A home inspector is typically called right after the contract or purchase agreement has been signed. It is not necessary for you to be present for the inspection, but it is recommended. By following the home inspector around the house, by observing and asking questions, you will learn a great deal about the condition of the home, how its systems work, and how to maintain it. You will also find the written report easier to understand if you’ve seen the property first-hand through the inspector’s eyes.

Tip: Before you sign, be sure that there is an inspection clause in the contract, making your purchase obligation contingent upon the findings of a professional home inspection. This clause should specify the terms to which both the buyer and seller are obligated.


No house is perfect. If the inspector finds problems, it does not necessarily mean you should not buy the house, only that you will know in advance what to expect. A seller may be flexible with the purchase price or contract terms if major problems are found. If your budget is very tight, or if you do not wish to become involved in future repair work, this information will be extremely important to you.

What if you find problems after you move in? A home inspection is not a guarantee that problems will not develop after you move in. However, if you believe that a problem was already visible at the time of the inspection and should have been mentioned in the report, your first step should be to call and meet with the inspector to clarify the situation. Misunderstandings are often resolved in this manner. If necessary, you might wish to consult with a local mediation service to help you settle your disagreement.

Tip: Though many home inspectors today carry Errors & Omissions liability insurance, litigation should be considered a last resort. It is difficult, expensive, and by no means a sure method of recovery.


For each home you are considering, bring a copy of the following list and fill it in. This form will enable you to have a record of all the homes you visit and to compare their features. You may be able to fill in much of the information from the multiple listing service sheets your real estate agent provides. Write down the size, materials, and any other comments you have about each item.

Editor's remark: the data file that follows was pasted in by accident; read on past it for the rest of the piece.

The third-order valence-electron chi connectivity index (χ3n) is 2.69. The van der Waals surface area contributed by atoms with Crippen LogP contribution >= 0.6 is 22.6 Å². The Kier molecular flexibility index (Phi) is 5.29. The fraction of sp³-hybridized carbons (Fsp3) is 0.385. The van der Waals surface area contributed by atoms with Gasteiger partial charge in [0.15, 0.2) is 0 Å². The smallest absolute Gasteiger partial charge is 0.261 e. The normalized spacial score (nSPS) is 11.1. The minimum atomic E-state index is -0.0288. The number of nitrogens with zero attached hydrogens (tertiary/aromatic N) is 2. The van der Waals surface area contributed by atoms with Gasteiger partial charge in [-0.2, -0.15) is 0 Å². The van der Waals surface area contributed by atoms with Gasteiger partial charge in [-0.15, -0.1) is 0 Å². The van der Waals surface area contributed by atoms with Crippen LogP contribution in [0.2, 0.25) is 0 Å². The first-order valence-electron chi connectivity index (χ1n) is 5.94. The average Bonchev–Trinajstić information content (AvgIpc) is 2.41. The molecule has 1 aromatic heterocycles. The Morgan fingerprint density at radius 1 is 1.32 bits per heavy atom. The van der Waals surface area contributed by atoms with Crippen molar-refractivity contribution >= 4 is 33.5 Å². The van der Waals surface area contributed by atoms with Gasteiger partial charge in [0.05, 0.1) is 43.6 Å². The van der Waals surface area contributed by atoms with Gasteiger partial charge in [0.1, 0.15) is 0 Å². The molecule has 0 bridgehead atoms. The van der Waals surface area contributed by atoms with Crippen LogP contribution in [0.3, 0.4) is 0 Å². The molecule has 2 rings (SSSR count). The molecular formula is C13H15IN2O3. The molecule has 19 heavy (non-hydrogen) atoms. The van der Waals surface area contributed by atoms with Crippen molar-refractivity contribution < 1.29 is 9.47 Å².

Date of visit:________________
Asking price:________________
Square footage________________
Price per square foot________________
Financing available (FHA, VA, other)________________
Number of bedrooms:________________
Number of baths:________________
Location of sunrise:________________
Size of master BR:________________
Size of 2nd BR:________________
Size of 3rd BR:________________
Size of 4th BR:________________
Size of 5th BR:________________
Size of master closet:________________
Size of 2nd closet, location:________________
Size of 3nd closet, location________________
Size of master bath:________________
Size of 2nd bath, location:________________
Size of 3rd bath, location:________________
Size of kitchen, location:________________
Size of DR, location:________________
Size of living room, attributes:________________
Other rooms, size and attributes:________________
Appliances (number, condition):________________
Attic, attic vents:________________
Ceiling fans:________________
Garage, adequacy:________________
Garage, door opening convenience:________________
Cost of utility bills (ask homeowner):________________
Floors (material, condition):________________
Humidity, mildew:________________
Lead-based paints:________________
Year of construction:________________
Comments about exterior, siding:________________
Doors (ext.):________________
Grading, drainage:________________
Lot size:________________
Landscaping, yard:________________
Septic system:________________
Swimming pool:________________
Overall comment:________________
Accessibility during bad weather:________________
Nearby properties (use of property and comments on neighbors):________________
Driving time to:________________
Place of worship:________________
Day care:________________
Noise levels:________________
Proximity of police, firefighters:________________
School district:________________
Restrictions (e.g., on landscaping):________________
Flood, earthquake, other disaster likely:________________
Garbage removal:________________


Other than whether you can afford a new home, here are some additional factors that you should consider when deciding whether to rent or buy:


Consumer Information Center

Request the consumer information catalog. Handbooks cover subjects such as adjustable rate mortgages, mortgage lock-ins, and mortgage refinancing. Other titles cover home safety issues, such as asbestos and the use of wood-burning stoves.